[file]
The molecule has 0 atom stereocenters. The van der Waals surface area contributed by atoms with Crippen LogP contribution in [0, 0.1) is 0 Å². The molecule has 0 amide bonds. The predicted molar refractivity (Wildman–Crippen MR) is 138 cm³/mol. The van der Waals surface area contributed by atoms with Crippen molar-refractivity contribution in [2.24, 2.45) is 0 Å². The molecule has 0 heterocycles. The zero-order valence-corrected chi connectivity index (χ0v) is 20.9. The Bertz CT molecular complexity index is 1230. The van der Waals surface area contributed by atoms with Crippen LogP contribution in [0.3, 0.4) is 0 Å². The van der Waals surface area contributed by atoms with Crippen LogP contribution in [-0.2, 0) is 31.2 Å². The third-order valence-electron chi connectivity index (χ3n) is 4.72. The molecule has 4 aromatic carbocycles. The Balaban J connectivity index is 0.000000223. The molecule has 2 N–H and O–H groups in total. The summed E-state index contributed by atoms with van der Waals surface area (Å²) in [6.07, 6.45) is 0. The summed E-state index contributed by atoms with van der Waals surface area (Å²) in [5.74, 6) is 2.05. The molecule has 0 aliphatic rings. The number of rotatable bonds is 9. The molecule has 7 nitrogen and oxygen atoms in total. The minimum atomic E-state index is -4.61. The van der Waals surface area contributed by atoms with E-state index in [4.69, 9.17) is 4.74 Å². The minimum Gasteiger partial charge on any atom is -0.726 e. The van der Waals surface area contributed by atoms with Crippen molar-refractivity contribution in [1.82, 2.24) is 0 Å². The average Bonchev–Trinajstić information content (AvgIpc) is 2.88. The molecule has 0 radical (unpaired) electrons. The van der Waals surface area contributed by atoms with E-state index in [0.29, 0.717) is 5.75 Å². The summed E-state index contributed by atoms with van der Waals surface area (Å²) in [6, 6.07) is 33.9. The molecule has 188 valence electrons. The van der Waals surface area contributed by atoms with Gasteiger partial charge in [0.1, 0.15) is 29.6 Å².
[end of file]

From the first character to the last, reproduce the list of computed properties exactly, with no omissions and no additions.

The molecule has 0 atom stereocenters. The van der Waals surface area contributed by atoms with Crippen LogP contribution in [0, 0.1) is 0 Å². The molecule has 0 amide bonds. The predicted molar refractivity (Wildman–Crippen MR) is 138 cm³/mol. The van der Waals surface area contributed by atoms with Crippen molar-refractivity contribution in [2.24, 2.45) is 0 Å². The molecule has 0 heterocycles. The zero-order valence-corrected chi connectivity index (χ0v) is 20.9. The Bertz CT molecular complexity index is 1230. The van der Waals surface area contributed by atoms with Crippen LogP contribution in [0.3, 0.4) is 0 Å². The van der Waals surface area contributed by atoms with Crippen LogP contribution in [-0.2, 0) is 31.2 Å². The third-order valence-electron chi connectivity index (χ3n) is 4.72. The molecule has 4 aromatic carbocycles. The Balaban J connectivity index is 0.000000223. The molecule has 2 N–H and O–H groups in total. The summed E-state index contributed by atoms with van der Waals surface area (Å²) in [6.07, 6.45) is 0. The summed E-state index contributed by atoms with van der Waals surface area (Å²) in [5.74, 6) is 2.05. The molecule has 0 aliphatic rings. The number of rotatable bonds is 9. The molecule has 7 nitrogen and oxygen atoms in total. The minimum atomic E-state index is -4.61. The van der Waals surface area contributed by atoms with E-state index in [4.69, 9.17) is 4.74 Å². The minimum Gasteiger partial charge on any atom is -0.726 e. The van der Waals surface area contributed by atoms with Crippen molar-refractivity contribution in [1.82, 2.24) is 0 Å². The average Bonchev–Trinajstić information content (AvgIpc) is 2.88. The molecule has 0 radical (unpaired) electrons. The van der Waals surface area contributed by atoms with E-state index in [0.29, 0.717) is 5.75 Å². The summed E-state index contributed by atoms with van der Waals surface area (Å²) in [6, 6.07) is 33.9. The molecule has 188 valence electrons. The van der Waals surface area contributed by atoms with Gasteiger partial charge in [0.1, 0.15) is 29.6 Å².